Networks and innovation: Chris Meyer
He is also the author of a number of books, including Blur: The Speed of Change in the Connected Economy.
Chris's presentation, with a theme of "memes," resonated throughout the conference (he also did the conference endnotes).
In these presentations, I am impressed with the subjects that seem to show up with consistency in conversations and references. Early in his presentation, for example, Chris mentioned Richard Dawkins and his book, The Selfish Gene. Dawkins talks about the end of genetic evolution and the continuity of cultural evolution. In the book, he coins the term, memes, to describe the replication of an idea through imitation. He calles memes "the new replicators."
Chris had established a definition of "memes" as a copied behaviors or ideas, reproducible in the mind.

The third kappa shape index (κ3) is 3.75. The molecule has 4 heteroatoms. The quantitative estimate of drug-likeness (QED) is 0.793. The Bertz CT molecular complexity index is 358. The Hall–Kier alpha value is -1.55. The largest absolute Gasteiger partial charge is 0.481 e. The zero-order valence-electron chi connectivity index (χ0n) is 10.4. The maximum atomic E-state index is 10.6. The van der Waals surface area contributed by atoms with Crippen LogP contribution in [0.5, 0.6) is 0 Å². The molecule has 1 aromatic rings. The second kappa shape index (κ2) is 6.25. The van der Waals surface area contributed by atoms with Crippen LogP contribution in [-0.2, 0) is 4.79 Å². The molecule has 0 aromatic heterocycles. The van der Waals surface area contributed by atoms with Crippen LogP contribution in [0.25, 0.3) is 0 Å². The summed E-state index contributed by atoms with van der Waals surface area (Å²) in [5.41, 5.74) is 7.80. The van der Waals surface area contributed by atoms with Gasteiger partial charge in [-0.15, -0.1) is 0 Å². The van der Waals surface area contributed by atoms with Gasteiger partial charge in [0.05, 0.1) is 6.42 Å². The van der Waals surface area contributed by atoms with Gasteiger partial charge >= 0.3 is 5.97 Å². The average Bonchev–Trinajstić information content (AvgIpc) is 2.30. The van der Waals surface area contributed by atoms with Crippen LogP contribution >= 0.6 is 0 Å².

Chris traced the path from the industrial economy to the information economy by tracking the path of an idea from science to development in technology to implementation as a business and the growth of the business into an organization. He called a business “a set of capabilities” capable of “recombining to make things.”
He charted the behavior of network growth from simple binary interactions. Not much happens until there is a critical mass that develops, and then, suddenly, there is a phase change ("vastly accelerated change through networks"), and a whole new platform of operations occurs.
Mapping other characteristics of networks, Chris established that there is a “sweet spot” in the small world between randomness and order where great things can take place.
He said that human behavior—what people are willing to do—is the key constraining factor in the potential for innovation.
Establishing the importance of speed, he quoted Jack Welch, “When the rate of change outside exceeds the rate of change inside, the end is in sight” for organizations. He cited Affinnova as a great example of how new processes are increasing the pace of innovation.
I was especially impressed with the concept that "connectivity doubles progress every decade."